It’s officially Day Three of the new TV season, and nothing has been canceled yet. That’ll change soon, but for now, enjoy the unbridled optimism.
There’s a bunch of new and returning shows over the next couple days, and the returnee scene is particularly big Thursday night.
That’s when CBS’ “CSI” (at 8 p.m.) will tell us if Sara lives or dies, ABC’s “Grey’s Anatomy” (at 9) will show if it can bounce back from a less-than-great second half of last season, and NBC will answer the question, are full-hour episodes of “My Name is Earl” (at 8) and “The Office” (at 9) too much?
My guesses: she lives; still needs some work; no, and can’t get enough.
Wednesday night’s got a couple big-deal returnees, too. CBS’ “Criminal Minds” (at 8) will see Joe Mantegna replace Mandy Patinkin, who suddenly announced he was leaving the series earlier this year because, actually, he didn’t say. And on CBS’ “CSI: NY” (at 9), the crew finds blood on the crown of the Statue of Liberty. The prediction here: The statue didn’t do it.
Wednesday’s also got a stack of newbies, starting with two of the season’s most high-profile rookies.
One is ABC’s “Private Practice” (at 9), the “Grey’s Anatomy” spin-off that has Addison (Kate Walsh) leaving Seattle Grace Hospital for the Oceanside Wellness Center in Los Angeles, run by her best buddy (Audra McDonald). Their friendship is the only believable thing on the show.
The rest feels more like a spin-off from “Ally McBeal,” right down to Addison’s dancing naked in her apartment - you’re almost disappointed when someone sees her and there’s no record skipping sound.
Walsh is fairly charming in this, and the whole cast, which includes Amy Brenneman, Tim Daly and Taye Diggs, tries mightily. But the material is silly, and not in a fun way. To be fun, it needs one notch more of silly. Even better would be the sharp, ironic tone that makes “Grey’s” so slick. Instead, this just comes across as a lightweight medical soap that’s trying too hard to be cute.
However - if we’re staying optimistic - creator Shonda Rhimes is smart and talented. Maybe she’ll figure this out.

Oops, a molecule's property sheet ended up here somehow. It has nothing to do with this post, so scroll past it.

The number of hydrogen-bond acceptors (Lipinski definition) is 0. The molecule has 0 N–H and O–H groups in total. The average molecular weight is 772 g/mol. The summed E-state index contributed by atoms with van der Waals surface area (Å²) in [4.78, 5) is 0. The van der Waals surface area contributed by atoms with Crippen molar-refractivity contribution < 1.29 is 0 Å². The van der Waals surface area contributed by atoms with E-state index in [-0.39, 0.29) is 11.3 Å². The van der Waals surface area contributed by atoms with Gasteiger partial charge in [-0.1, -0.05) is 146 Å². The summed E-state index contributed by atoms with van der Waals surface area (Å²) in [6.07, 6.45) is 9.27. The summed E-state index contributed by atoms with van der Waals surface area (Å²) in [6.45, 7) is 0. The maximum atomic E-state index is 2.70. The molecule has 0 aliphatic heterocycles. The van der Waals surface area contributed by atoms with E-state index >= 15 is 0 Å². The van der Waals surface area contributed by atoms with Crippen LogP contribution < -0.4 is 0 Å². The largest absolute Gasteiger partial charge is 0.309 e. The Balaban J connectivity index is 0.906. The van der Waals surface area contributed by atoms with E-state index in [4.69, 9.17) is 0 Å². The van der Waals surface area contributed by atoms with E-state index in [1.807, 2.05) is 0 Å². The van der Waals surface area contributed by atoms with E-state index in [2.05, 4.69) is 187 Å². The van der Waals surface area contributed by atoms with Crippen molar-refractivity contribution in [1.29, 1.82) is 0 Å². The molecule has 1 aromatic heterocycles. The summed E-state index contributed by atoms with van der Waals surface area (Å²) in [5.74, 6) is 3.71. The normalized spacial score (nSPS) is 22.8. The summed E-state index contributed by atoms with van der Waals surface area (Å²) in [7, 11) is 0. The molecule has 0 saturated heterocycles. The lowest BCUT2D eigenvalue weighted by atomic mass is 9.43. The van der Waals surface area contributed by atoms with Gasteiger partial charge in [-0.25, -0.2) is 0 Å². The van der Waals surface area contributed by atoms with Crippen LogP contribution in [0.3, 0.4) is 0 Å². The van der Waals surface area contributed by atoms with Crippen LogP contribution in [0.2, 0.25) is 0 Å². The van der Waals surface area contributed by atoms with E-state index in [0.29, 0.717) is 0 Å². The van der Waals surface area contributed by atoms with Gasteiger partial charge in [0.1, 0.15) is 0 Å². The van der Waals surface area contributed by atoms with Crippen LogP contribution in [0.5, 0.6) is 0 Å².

The other biggie is NBC’s “Bionic Woman” (at 9), and it’s kind of the opposite of “Private Practice.” The 1970s original was all light and dopey, including the epic Bigfoot battle. This time around, Jamie Sommers (Michelle Ryan) is seriously ticked off.
Her boyfriend is a professor of some sort, Jamie gets in a car crash, it turns out he works for a super-secret agency where everyone scowls, and he uses their technology to save her and implant those bionics.
So, yeah, she’s alive, but now she’s got tons of issues, a demanding super-secret agency all over her, plus there was a previous bionic woman (Katee Sackhoff) who’s gone rogue, and she’s even more ticked.
The pieces are all there for this to be a joy, including newcomer Ryan and Sackhoff (who was great in “Battlestar Galactica”). Except, it’s so dark and dire and your-word-for-too-grim here. Producers have promised it will lighten up.
Also new Wednesday is my favorite underdog of a show, NBC’s “Life” (at 10). It stars Damien Lewis (he was the magnetic lieutenant in “Band of Brothers”) as a cop returning to the force after serving a dozen years in prison for murders he didn’t commit.
Now he’s been cleared, but he’s different, part Zen-like, part hardened, and very rich from the settlement. Other cops don’t know what to make of him, and he’s not sure what to make of his returned life.
It’s all done with an energetic sense of originality. Lewis is compelling in his mix of earnestness and quirkiness, the writing is muscular and swift, and it adds up to a new twist on the old cop show.
The last new series Wednesday night, ABC’s “Dirty Sexy Money” (at 10), is a love-it or hate-it show, depending on your fascination with soaps, and your tolerance for jerky rich people as metaphors for human failings and corrupted principles. Me? Not too tolerant.
It’s about a massively wealthy family (led by Donald Sutherland and Jill Clayburgh) and the good-guy lawyer (Peter Krause) whose father worked for them. Of course, he gets drawn into working for them, too, and gets tangled in their spoiled world of selfishness, petty squabbles, secrets, and, maybe, murder.
There’s one new series premiering Thursday night, too, ABC’s “Big Shots (at 10). You want to like this because of the four stars (Michael Vartan, Dylan McDermott, Joshua Malina and Christopher Titus). They’re captains of industry, or whatever we call them now, but are having - mostly self-inflicted - problems with the women in and around their lives.
You can see the idea behind this: Buddy show with likeable guys who are winners instead of losers, bit of a loopy soap, lots of rompish behavior. Easy good time. Except, it’s not.
It’s got sluggish, obvious writing and the plot twists are thin and bland. The guys meet to whine now and then, which should be funnier. Instead, you just want to scream “Man, get up and go fix your messes!” It’s not bad advice for the producers, either.
Just a short segment of What’d They Do to My Show: AMC announced it’s renewing “Mad Men,” the smart, almost painfully droll show about advertising folk in 1960. The series has set records for AMC, and will probably be back sometime in 2008.
A reminder that a handful of popular shows aren’t starting their new runs until some point midseason, so don’t panic. The list includes CBS’ “The Amazing Race” and “Jericho,” ABC’s “Lost,” NBC’s “Law & Order,” and Fox’s regular January entries, “24” and “American Idol.”